A man using a laptop, talking to a woman with a tablet.

IT managers will need a variety of new skills in order to leverage cloud solutions for business.

Businesses are moving to the cloud, with research firm Gartner predicting that by the end of 2017, there will be a $246.8 billion market for the public cloud alone. And while C-suite members need high-level knowledge of basic cloud services, IT managers are tasked with understanding cloud solutions for business at a deeper level. What skills do tech pros need to meet this new mandate?

Embracing Employees

According to a recent Forbes survey, more than half of companies are putting new apps and services in the cloud instead of on existing infrastructure. The result? It’s now possible for non-tech employees to easily deploy applications or resources without waiting for IT approval. In fact, 76 percent of respondents say DevOps (not IT) was responsible for their transition, despite the lack of DevOps departments in most organizations. Those surveyed pointed to DevOps as an operating philosophy with roots in agile development.

What does this mean for the IT manager skill set? It’s no longer possible to tell employees how they should interact with cloud services, but instead empower them to easily and securely leverage the cloud. Forcing them down the narrow path of approved services often leads to the development of shadow IT. As noted by Network World, even NASA discovered 28 unsanctioned cloud services on its system during a recent audit. As a result, an IT manager must develop new ways to embrace employee expectations while minimizing overall risk.

Managing Multi-Cloud

IT professionals must become adept at both designing new cloud environments and determining the best cloud distribution for their organizations. According to CloudTech, high-demand skills for tech experts now include private and hybrid cloud design, private and hybrid infrastructure-as-a-service provisioning, and cloud systems management.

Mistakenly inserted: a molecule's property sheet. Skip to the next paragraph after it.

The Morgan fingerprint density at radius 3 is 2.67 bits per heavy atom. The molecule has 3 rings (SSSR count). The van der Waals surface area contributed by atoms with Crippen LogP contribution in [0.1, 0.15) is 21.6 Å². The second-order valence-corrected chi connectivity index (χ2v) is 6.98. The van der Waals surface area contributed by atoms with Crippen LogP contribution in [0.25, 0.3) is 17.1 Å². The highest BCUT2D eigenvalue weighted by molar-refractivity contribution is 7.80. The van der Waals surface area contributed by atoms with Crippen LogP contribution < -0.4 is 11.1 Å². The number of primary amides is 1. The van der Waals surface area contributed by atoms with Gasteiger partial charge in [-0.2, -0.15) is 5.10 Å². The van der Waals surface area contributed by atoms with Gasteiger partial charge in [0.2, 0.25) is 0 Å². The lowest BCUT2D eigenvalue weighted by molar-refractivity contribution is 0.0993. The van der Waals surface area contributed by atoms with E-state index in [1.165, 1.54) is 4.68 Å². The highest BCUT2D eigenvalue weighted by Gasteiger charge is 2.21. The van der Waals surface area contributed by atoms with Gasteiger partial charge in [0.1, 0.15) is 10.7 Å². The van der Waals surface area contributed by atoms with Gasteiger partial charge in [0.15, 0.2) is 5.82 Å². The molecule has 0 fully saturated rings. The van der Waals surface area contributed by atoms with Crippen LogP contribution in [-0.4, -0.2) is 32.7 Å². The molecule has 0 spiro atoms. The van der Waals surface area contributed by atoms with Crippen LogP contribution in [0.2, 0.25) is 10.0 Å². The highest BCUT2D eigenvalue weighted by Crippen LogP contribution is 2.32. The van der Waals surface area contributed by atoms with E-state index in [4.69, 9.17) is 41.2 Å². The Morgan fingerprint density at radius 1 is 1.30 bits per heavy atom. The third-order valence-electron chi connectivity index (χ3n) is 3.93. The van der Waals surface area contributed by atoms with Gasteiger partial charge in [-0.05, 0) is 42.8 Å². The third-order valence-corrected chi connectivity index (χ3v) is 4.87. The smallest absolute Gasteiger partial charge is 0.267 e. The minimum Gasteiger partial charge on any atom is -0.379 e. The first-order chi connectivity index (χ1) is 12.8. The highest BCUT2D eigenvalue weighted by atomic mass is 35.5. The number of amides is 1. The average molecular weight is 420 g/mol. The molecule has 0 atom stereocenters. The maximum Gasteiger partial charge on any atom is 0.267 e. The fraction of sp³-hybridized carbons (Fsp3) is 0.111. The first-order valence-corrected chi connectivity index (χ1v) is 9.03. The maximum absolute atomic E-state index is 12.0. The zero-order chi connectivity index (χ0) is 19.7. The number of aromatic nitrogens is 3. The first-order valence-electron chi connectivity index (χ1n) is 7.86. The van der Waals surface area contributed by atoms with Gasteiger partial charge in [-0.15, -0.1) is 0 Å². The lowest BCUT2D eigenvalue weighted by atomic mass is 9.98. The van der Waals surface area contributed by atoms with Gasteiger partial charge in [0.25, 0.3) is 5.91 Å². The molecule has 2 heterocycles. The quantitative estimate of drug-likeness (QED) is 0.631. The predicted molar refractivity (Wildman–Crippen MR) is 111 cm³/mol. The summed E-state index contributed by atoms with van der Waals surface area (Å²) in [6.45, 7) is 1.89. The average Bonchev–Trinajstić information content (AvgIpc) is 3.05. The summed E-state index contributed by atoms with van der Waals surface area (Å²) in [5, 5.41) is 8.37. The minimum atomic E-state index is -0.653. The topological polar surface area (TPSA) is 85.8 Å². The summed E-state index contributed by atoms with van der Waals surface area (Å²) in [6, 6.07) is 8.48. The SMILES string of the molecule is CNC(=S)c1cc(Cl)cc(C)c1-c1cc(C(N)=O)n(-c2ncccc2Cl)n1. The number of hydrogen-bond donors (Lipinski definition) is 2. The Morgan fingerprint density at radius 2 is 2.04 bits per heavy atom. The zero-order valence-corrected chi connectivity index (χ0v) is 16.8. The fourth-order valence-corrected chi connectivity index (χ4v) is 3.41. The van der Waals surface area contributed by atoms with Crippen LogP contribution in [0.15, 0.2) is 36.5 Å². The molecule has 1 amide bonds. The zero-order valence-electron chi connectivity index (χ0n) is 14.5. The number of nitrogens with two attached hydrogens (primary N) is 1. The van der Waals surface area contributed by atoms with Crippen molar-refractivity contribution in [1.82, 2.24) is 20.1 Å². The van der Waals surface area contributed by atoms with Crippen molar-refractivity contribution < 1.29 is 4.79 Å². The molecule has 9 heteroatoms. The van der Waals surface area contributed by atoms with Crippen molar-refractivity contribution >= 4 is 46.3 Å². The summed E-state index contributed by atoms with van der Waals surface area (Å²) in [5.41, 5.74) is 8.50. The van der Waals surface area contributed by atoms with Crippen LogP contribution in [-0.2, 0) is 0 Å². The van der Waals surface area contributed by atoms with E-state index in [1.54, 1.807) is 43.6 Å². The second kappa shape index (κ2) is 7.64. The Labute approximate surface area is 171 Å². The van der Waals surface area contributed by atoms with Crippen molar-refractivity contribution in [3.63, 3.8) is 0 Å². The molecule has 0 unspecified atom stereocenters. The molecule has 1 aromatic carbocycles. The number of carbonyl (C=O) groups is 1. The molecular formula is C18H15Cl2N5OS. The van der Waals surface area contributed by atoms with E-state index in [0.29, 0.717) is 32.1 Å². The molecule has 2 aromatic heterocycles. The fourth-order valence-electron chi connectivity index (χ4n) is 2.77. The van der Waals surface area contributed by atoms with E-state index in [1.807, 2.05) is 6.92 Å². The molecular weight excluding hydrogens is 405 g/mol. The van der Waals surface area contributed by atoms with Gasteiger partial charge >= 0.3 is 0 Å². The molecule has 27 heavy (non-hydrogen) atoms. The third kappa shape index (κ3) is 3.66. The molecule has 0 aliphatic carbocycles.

Yet this is just the beginning. Companies have evolved past the one-cloud-only model to embrace the notion of specific clouds for specific workloads or projects. As a result, many companies are trending away from single public or private deployments to a multi-cloud mix that includes hybrid, private, and public distributions that change dynamically over time to meet corporate needs. Beyond rebranding themselves as cloud experts, IT managers must learn how to effectively balance cloud spending and cloud benefits while simultaneously communicating value to C-suite executives.

Implementing Innovation

Once cloud systems are up and running, IT managers must develop skills to make the best use of these new resources. Consider the IoT. The market for this always-connected, interlocking web of sensors, mobile devices, and monitoring tools promises big gains if companies are able to effectively collect, parse, and interpret big data. To meet this emerging challenge, IT professionals need the time and space to expand their knowledge and embrace the impact of IoT.